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Pure hai na? Major honey brands like Dabur, Patanjali, and Emami fail adulteration test

They failed the NMR test conducted by a German laboratory to check for purity while Saffola Honey and two others passed it said the CSE.

Major honey brands such as Dabur, Patanjali, and Emami (Zandu Pure Honey) have failed a purity test conducted by a German laboratory said the Centre for Science and Environment (CSE), Delhi-based public interest research and advocacy organisation on 2 December 2020. Out of the 13 honey brands that were tested, Marico’s Saffola honey was the only big brand to pass all the tests.

“Our research has found that most of the honey sold in the market is adulterated with sugar syrup. Therefore, instead of honey, people are eating more sugar, which will add to the risk of COVID-19,” said Sunita Narain, director general, CSE.

As part of its investigation, the CSE selected 13 top and smaller brands of processed and raw honey being sold in India. It first tested the samples of these brands at the Centre for Analysis and Learning in Livestock and Food (CALF) at National Dairy Development Board (NDDB) in Gujarat – all brands passed the purity test except Apis Himalaya. CSE also said a few smaller brands failed the tests to detect C4 sugar – “call it basic adulteration using cane sugar.”

However, when the same brands’ honey samples were tested using Nuclear Magnetic Resonance (NMR) by a specialised laboratory in Germany, only three brands: Saffola, Markfed Sohna and Nature’s Nectar (one out of its two samples) passed the test.

The NMR test is administered across the world to test honey for its purity. While the test is not a norm in India, it is mandatory for honey meant for export.

“What we found was shocking. It shows how the business of adulteration has evolved so that it can pass the stipulated tests in India. Our concern is not just that the honey we eat is adulterated, but that this adulteration is difficult to catch. In fact, we have found that the sugar syrups are designed so that they can go undetected,” said Amit Khurana, programme director of CSE’s Food Safety and Toxins team.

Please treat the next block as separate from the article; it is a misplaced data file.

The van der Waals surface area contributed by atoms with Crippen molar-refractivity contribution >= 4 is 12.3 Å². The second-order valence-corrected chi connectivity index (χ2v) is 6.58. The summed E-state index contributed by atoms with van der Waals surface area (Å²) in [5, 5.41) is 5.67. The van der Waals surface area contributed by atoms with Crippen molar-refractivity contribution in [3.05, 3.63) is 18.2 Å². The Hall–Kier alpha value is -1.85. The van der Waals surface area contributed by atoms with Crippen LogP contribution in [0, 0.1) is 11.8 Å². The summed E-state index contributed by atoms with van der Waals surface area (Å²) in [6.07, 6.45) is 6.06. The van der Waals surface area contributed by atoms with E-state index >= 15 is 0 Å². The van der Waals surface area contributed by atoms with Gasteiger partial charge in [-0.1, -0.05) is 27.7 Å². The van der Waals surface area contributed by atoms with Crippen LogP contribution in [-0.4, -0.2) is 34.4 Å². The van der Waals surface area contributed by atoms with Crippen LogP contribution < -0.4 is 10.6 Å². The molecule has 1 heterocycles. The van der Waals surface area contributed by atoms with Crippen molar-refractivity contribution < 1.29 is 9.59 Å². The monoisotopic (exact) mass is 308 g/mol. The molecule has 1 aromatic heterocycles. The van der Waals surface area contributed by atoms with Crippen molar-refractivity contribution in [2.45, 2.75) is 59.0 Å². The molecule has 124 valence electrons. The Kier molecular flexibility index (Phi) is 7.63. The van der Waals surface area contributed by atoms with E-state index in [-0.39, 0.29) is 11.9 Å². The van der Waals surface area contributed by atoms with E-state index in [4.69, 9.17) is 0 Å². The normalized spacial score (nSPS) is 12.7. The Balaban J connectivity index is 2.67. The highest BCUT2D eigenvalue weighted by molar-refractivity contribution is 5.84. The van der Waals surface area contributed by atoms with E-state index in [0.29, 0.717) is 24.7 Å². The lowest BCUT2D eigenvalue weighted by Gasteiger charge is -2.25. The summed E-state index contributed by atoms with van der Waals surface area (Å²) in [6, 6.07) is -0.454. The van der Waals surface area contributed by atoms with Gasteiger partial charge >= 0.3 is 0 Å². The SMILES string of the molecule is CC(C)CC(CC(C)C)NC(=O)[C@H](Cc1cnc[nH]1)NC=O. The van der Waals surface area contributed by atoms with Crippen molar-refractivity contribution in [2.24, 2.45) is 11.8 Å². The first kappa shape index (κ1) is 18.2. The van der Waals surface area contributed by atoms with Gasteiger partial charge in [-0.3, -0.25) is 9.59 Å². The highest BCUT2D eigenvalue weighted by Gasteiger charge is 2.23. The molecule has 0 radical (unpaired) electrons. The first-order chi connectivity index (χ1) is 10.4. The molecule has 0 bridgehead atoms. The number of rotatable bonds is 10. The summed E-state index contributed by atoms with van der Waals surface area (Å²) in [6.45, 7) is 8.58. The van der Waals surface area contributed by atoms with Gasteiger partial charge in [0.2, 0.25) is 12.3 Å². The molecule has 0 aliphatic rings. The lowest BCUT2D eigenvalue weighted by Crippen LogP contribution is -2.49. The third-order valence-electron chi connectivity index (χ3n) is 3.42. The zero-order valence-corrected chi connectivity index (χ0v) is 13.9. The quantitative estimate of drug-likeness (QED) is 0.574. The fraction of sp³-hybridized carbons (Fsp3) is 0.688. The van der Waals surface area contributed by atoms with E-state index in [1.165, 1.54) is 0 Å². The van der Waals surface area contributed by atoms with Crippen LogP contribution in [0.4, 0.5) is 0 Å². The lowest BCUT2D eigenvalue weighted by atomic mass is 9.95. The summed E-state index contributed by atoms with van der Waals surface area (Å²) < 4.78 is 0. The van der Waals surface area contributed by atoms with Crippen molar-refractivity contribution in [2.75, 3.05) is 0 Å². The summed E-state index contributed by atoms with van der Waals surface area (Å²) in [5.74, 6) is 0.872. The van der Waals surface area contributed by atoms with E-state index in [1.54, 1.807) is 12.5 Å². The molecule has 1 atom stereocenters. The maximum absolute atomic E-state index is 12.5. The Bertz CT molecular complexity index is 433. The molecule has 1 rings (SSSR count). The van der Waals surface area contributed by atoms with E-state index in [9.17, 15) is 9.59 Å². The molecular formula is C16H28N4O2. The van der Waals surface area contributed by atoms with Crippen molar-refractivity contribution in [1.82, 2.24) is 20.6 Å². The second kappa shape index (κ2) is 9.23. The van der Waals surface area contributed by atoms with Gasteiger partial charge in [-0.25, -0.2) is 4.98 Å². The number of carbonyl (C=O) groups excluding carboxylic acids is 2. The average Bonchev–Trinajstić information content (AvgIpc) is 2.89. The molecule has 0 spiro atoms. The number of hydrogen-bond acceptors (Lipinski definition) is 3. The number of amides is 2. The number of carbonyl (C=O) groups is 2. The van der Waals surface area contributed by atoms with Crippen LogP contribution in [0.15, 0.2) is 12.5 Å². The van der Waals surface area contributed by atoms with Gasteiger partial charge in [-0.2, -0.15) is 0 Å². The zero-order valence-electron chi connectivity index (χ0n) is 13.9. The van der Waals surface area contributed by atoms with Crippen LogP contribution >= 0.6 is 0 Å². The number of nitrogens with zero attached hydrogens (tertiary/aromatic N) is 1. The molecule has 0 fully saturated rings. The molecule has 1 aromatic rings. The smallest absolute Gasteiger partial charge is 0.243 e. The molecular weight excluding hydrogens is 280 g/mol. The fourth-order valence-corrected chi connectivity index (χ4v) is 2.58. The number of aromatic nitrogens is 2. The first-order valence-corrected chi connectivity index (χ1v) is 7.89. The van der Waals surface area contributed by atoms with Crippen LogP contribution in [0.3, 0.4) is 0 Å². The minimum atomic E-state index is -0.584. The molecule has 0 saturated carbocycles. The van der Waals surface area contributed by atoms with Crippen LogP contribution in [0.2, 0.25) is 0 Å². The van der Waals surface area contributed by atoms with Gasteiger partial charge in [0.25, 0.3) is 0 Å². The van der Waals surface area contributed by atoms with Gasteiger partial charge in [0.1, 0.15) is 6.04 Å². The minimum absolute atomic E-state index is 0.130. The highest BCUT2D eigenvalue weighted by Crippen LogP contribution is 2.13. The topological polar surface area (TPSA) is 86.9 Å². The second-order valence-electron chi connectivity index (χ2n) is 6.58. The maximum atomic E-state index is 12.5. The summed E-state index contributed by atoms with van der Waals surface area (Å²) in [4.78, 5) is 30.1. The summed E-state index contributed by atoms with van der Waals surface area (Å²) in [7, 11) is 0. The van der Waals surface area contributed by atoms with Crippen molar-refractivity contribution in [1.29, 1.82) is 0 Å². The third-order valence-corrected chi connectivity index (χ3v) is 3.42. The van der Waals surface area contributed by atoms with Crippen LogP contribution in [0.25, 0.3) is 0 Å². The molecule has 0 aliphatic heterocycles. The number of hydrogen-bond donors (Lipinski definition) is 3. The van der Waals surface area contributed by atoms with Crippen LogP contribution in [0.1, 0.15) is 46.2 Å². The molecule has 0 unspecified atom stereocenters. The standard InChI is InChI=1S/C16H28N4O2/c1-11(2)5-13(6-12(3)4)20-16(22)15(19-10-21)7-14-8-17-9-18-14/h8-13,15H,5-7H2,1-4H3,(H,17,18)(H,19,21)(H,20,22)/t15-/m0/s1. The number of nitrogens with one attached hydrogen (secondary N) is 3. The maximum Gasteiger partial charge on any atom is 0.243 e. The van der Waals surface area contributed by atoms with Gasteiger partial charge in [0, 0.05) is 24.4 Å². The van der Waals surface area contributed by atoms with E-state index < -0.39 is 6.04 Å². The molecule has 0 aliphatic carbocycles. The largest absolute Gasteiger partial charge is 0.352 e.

The CSE said FSSAI had directed importers and state food commissioners in 2019 that golden syrup, invert sugar syrup and rice syrup imported into the country was being used for adulteration of honey.

And during its investigation, the CSE tracked down Chinese trade portals like Alibaba which were advertising fructose syrup that can bypass tests.

Khurana remarked, “It remains unclear how much does the food regulator really know about this murky business.”

The major findings of the CSE’s investigation were:

  • 77 per cent of the samples were found to be adulterated with the addition of sugar syrup.

  • Out of the 22 samples tested, only five passed all the tests.

  • Honey samples from leading brands such as Dabur, Patanjali, Baidyanath, Zandu, Hitkari and Apis Himalaya, all failed the NMR test.

  • Only 3 out of the 13 brands – Saffola, Markfed Sohna and Nature’s Nectar (one out of two samples) -- passed all the tests.

Pure hai na? Major honey brands like Dabur, Patanjali, and Emami fail adulteration test

In what seemed a case of pure bad luck, Dabur Honey had taken out front-page ads in The Times of India today (3 December 2020) and touted its purity while the newspaper wrote about the brand failing the NMR test. (Dabur Honey in the ad had spoken of being free from sugar and other adulterants)

The honey major has tweeted about it being NMR profiled and being 22 FSSAI tests complaint.

A new twist to India’s honey wars

It was only this year that Indian honey brands Dabur and Saffola were taking shots at each other.

In August, Saffola Honey released its first ad where it touted its purity and mentioned its honey was tested using NMR and was “free from any form of adulteration and with no added sugar.” It was also the first ad we (afaqs!) saw where a scientist in a lab coat examines honey's purity under a microscope.

Also Read: Dabur Honey extols purity and quality, takes indirect dig at Saffola Honey in new ad

And then in October, Dabur Honey released an ad where we see a guy dissuade a lady from buying what appears to be a bottle of Dabur Honey but is, in fact, a lookalike. Dabur too spoke about the NMR test in the ad.

It had all started in July where Dabur had alleged Saffola had imitated its bottle, design, and packaging of Dabur Honey and taken its rival to court.

It will be interesting to watch how India's honey brands respond to the CSE investigation and communicate to its conusmers.